City gate, Ancona, Italy
Watercolour: 15in x 11in
This was a good exercise in many watercolour techniques: (1) the initial wash and leaving out part of the road surface by painting with the side of a mop brush; (2) wet in wet areas in the shadows; (3) softening edges with a brush and clear water (the foreground shadow); (4) negative painting around figures and the car; and (5) using a bit of body paint for figure details and the no entry sign
Corsa della Republica, Fabriano, Italy
Watercolour: 15in x 11in
I was going for two focal points here - the first one with the guy on the left in light clothing with the dark arch behind and then the angular shadow on the right hand red building. For the shadows in the bottom right hand corner I dropped in clear water while the wash was still damp, and added in thicker, darker paint for the deeper shadows by the car and the figure.
Tree in blossom, market square, St Foy la Grande, South-west France
Watercolour: 15in x 11in
The market square is a mixture of stone buildings, some more recent and some older buildings, maybe 500 years old, with exterior timber supports. I decided to have a row of cars on the right and then connect the foreground shadows to them. A more elaborate option might be to make the sun higher the shadows shorter, have the figures highlighted and then their shadows going over to the cars. Maybe the next one...
Two houses in Provence
Watercolour: 22in x 15in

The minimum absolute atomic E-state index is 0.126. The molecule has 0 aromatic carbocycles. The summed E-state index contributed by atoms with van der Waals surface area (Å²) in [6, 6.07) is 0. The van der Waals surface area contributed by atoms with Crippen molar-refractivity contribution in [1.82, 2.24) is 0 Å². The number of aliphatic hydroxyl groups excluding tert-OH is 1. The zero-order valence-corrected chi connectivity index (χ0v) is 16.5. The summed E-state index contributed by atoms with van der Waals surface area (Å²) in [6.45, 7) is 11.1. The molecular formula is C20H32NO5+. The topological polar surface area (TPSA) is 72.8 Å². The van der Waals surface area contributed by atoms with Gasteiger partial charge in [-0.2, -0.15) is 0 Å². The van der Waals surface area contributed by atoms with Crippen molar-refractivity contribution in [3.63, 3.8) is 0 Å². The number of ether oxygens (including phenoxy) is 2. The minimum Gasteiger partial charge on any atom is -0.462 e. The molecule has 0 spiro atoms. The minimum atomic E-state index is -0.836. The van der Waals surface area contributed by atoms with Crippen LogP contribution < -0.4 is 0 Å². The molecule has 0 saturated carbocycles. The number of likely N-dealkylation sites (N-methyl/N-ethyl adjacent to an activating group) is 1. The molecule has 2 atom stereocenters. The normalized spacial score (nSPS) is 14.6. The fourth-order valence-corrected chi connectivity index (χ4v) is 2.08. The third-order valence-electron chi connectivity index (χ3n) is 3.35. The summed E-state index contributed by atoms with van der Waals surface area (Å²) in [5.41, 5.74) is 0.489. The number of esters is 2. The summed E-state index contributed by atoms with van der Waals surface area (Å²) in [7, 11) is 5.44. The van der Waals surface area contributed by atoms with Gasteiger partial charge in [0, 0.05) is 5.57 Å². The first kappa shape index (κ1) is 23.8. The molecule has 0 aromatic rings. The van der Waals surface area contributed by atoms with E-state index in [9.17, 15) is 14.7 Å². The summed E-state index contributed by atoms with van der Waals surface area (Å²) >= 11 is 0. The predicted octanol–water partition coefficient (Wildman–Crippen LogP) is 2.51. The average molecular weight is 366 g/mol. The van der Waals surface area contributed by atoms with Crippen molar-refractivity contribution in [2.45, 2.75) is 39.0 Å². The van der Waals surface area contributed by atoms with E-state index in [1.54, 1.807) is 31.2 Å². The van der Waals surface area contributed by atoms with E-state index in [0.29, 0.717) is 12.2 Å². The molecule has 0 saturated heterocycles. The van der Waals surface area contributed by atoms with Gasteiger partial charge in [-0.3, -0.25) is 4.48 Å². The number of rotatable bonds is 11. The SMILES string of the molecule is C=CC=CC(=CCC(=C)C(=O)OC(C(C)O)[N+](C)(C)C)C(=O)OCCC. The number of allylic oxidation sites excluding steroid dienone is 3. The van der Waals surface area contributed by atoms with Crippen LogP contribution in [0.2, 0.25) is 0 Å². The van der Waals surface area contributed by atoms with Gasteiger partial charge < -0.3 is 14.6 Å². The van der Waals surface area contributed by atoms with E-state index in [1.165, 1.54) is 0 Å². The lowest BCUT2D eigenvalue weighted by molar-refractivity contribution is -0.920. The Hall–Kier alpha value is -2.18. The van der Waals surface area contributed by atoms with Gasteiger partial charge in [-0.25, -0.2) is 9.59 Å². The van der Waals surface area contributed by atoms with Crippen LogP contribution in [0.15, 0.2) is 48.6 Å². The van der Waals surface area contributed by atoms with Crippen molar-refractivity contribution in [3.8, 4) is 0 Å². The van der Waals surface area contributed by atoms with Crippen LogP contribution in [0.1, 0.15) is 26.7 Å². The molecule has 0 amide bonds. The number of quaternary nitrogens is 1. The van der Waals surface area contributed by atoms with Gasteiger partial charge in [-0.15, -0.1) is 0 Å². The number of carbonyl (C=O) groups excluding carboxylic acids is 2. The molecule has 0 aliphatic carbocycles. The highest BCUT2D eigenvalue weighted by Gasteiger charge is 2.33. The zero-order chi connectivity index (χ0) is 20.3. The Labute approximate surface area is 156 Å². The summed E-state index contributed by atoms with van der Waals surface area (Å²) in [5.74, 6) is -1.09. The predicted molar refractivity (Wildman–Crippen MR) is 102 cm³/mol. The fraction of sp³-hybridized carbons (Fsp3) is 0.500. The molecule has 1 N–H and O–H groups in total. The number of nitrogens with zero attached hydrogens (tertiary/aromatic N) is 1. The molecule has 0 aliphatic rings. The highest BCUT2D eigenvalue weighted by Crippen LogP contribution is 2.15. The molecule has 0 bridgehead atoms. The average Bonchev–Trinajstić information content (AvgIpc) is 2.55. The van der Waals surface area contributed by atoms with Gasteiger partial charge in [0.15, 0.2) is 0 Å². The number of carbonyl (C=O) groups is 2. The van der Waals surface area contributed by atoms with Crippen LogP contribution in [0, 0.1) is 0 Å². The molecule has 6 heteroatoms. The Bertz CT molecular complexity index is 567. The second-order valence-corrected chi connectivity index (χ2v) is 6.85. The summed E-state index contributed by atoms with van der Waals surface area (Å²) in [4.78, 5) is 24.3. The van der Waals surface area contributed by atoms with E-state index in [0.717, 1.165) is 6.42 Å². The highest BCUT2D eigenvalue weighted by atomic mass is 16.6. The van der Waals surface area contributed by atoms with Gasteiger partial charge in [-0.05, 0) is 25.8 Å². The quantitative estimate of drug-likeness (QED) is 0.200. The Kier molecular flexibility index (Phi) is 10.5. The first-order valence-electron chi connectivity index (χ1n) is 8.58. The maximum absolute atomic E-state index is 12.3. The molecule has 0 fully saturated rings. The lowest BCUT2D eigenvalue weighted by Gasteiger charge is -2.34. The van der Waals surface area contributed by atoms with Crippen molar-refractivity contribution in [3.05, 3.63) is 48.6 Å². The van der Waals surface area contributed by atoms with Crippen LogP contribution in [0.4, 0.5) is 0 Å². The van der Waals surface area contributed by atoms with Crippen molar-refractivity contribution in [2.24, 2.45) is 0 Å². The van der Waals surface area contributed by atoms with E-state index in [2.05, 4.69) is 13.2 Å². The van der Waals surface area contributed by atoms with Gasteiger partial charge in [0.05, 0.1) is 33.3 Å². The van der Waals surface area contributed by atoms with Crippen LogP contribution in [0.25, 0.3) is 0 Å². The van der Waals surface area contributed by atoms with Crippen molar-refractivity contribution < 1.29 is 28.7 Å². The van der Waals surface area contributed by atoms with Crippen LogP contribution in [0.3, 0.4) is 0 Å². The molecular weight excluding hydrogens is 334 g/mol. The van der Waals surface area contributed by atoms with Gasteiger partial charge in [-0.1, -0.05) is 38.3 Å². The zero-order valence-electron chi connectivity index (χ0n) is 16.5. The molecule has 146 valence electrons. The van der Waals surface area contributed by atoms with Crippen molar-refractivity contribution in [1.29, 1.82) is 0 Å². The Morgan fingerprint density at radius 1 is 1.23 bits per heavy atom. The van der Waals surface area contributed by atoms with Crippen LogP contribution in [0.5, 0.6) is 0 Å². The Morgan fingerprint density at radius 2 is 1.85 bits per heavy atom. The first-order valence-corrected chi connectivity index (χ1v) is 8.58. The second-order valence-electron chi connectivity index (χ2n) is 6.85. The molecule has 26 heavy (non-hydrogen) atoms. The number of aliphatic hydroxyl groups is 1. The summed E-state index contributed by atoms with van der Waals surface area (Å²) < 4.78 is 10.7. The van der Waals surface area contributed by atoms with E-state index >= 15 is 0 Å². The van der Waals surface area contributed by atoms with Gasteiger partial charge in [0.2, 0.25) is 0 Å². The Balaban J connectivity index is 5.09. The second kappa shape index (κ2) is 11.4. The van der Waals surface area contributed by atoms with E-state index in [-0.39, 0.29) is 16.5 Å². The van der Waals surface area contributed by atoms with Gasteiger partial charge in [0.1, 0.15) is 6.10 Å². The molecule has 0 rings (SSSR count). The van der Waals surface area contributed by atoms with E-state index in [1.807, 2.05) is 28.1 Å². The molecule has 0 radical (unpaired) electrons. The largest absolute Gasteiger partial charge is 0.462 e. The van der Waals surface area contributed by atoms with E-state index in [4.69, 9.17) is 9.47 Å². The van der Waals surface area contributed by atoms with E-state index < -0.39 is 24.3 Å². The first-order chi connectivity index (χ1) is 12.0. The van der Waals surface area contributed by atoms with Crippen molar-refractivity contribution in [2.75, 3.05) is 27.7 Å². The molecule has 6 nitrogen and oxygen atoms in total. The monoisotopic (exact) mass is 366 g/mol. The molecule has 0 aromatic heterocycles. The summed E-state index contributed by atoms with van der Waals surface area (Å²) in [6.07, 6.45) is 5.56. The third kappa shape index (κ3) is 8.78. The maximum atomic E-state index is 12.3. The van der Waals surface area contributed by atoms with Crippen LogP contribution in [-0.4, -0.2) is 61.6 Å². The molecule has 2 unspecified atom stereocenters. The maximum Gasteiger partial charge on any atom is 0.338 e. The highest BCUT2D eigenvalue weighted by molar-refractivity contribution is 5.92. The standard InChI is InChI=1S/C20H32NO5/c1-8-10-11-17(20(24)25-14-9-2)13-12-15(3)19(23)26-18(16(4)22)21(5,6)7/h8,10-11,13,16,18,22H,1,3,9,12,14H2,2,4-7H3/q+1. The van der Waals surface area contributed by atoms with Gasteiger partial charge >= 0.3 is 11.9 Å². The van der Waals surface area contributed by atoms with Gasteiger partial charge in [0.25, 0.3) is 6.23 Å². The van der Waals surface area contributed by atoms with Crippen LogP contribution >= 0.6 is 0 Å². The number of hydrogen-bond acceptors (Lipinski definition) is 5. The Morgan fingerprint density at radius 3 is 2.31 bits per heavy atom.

A couple of country houses in Provence. This was a demonstration painting for a tutorial session run recently and based on a reference photo. The trick I think with French country houses is to not make them too neat with lines and colours. Dirty them up a bit and put in some bright blue shutters. The foreground had to have a bit of texture, so different tones of green were applied. I regularly do not use any 'green' paint, but prefer to mix my own - of course a bright yellow and ultramarine blue, or cobalt turquoise and yellow ochre makes a duller green
Saturday 7 October to Saturday 14 October 2017
Tim Wilmot is an artist from Bristol in the South-west of the UK, specialising in vibrant watercolours, using tone and light to bring out the best in the medium. Tim, self-taught, paints in a loose, impressionistic style and, while having dabbled with portraits and still lifes, he is inexorably drawn to landscapes. He says: “I'm an outdoor person rather than an indoor person. For many years I’ve taken a sketch book on my travels and I quickly scribble scenes in a shorthand sort of way. Then, returning home, I recreate those memories with paint and brush. Watercolour is also an ideal medium for those quick impressions when you're limited in time.”
What about Tim’s style? He says: “I have been influenced by the styles of so many great watercolour artists, such as John Pike, Edward Wesson, John Yardley, Alvaro Castagnet and Joseph Zbukvic, but I have developed my own style over the years. When I look at other artists your aim is not to copy their style but to take elements of how they go about things and ‘make it your own’. So, use methods and techniques that you are comfortable with to deploy and use: there's no sense using masking fluid if you never get on with thae stuff!”